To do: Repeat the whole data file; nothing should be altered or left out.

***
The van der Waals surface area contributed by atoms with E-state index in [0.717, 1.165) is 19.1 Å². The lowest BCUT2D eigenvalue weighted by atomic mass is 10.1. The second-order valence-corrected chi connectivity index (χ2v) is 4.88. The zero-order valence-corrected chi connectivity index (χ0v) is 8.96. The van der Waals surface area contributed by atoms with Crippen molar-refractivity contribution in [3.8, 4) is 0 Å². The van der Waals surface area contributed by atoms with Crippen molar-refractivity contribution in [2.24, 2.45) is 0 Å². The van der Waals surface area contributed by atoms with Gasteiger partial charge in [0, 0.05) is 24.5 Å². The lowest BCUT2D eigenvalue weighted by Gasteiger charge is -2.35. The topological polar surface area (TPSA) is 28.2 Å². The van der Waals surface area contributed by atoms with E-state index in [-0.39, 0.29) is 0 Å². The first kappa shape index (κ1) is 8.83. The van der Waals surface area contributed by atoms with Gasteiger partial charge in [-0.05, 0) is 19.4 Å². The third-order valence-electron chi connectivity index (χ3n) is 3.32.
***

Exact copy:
The van der Waals surface area contributed by atoms with E-state index in [0.717, 1.165) is 19.1 Å². The lowest BCUT2D eigenvalue weighted by atomic mass is 10.1. The second-order valence-corrected chi connectivity index (χ2v) is 4.88. The zero-order valence-corrected chi connectivity index (χ0v) is 8.96. The van der Waals surface area contributed by atoms with Crippen molar-refractivity contribution in [3.8, 4) is 0 Å². The van der Waals surface area contributed by atoms with Crippen molar-refractivity contribution in [2.24, 2.45) is 0 Å². The van der Waals surface area contributed by atoms with Gasteiger partial charge in [0, 0.05) is 24.5 Å². The lowest BCUT2D eigenvalue weighted by Gasteiger charge is -2.35. The topological polar surface area (TPSA) is 28.2 Å². The van der Waals surface area contributed by atoms with E-state index in [-0.39, 0.29) is 0 Å². The first kappa shape index (κ1) is 8.83. The van der Waals surface area contributed by atoms with Gasteiger partial charge in [-0.05, 0) is 19.4 Å². The third-order valence-electron chi connectivity index (χ3n) is 3.32.